Bordeaux and Bordeaux Superieur, Entre-Deux-Mers
Graves, Pessac-Leognan, Medoc and Haut Medoc
Margaux, St Estephe, St Julian and Pauillac
The outlying areas of Bordeax produce varying quality wines from Cabernet and Merlot and are often better value-for-money than Bordeaux. These include: Bergerac, Cotes de Duras, Buzet, Cotes de St-Mont and Gaillac
Merlot hardly ever exists alone except as a Vin de Pays. It too comes from Bordeaux and is found in the following wines, again in rough low-high quality order:
Cotes du Blaye, Cotes du Bourg, Cotes de Castillon
Anything with St Emilion or Pomerol in the name. e.g. Lussac-St-Emilion
St Emilion, Pomerol
Burgundy is the home of Pinot Noir. The top appellations are very expensive but good quality wines can be found in the following appellations in roughly low-high quailty:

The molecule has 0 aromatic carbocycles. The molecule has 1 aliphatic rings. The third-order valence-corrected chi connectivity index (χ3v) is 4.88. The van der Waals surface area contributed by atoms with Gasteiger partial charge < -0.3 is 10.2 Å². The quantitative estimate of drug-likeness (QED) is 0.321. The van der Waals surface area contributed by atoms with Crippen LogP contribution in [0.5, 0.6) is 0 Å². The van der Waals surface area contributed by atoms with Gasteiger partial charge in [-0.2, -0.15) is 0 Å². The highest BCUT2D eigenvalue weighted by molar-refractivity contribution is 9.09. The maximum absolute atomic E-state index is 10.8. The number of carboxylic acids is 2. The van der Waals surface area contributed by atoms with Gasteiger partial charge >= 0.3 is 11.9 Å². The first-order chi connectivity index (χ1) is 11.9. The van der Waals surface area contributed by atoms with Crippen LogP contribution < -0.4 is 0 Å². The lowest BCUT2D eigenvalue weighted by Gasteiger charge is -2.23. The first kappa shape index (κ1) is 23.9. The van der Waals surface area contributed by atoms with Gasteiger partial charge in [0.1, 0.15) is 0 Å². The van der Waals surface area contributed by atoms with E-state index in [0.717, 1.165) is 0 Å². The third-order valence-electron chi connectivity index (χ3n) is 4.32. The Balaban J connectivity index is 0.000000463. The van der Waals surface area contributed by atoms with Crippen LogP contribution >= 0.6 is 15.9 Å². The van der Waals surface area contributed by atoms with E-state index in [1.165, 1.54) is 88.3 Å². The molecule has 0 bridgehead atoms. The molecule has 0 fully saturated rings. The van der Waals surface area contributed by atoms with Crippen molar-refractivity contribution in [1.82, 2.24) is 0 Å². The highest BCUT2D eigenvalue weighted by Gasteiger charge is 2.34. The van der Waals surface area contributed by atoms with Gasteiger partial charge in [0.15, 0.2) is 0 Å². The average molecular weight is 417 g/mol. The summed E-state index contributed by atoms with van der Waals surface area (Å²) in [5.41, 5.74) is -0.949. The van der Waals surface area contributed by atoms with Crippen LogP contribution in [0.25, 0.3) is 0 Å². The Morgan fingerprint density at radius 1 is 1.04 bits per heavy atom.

Cotes de Nuits and Cotes de Beaune
Mercurey, Givry, Rully
Syrah/Shiraz – and other spicy reds
Although Syrah comes from the Rhone valley, you probably won’t find anything like an Australian Shiraz in France. The appellations of Hermitage and Cote Rotie are very expensive Syrah wines but Crozes-Hermitage and St-Joseph offer better priced alternatives.
More often, Syrah is blended with other grape varieties such as Grenache, Mourvedre and Carignan to produce a wide array of interesting spicy reds. Here is a list in a no particular order but I’ve tried to group similar styled wines together.
Cotes de Ventoux, Cotes du Tricastin, Cotes du Luberon
Cotes du Rhone and Cotes du Rhone-Villages
Gigondas, Rasteau, Lirac and Vacqueyras
Chateauneuf-du-Pape, Costieres de Nimes
Coteaux du Languedoc, Pic St Loup, St Chinian, Fougeres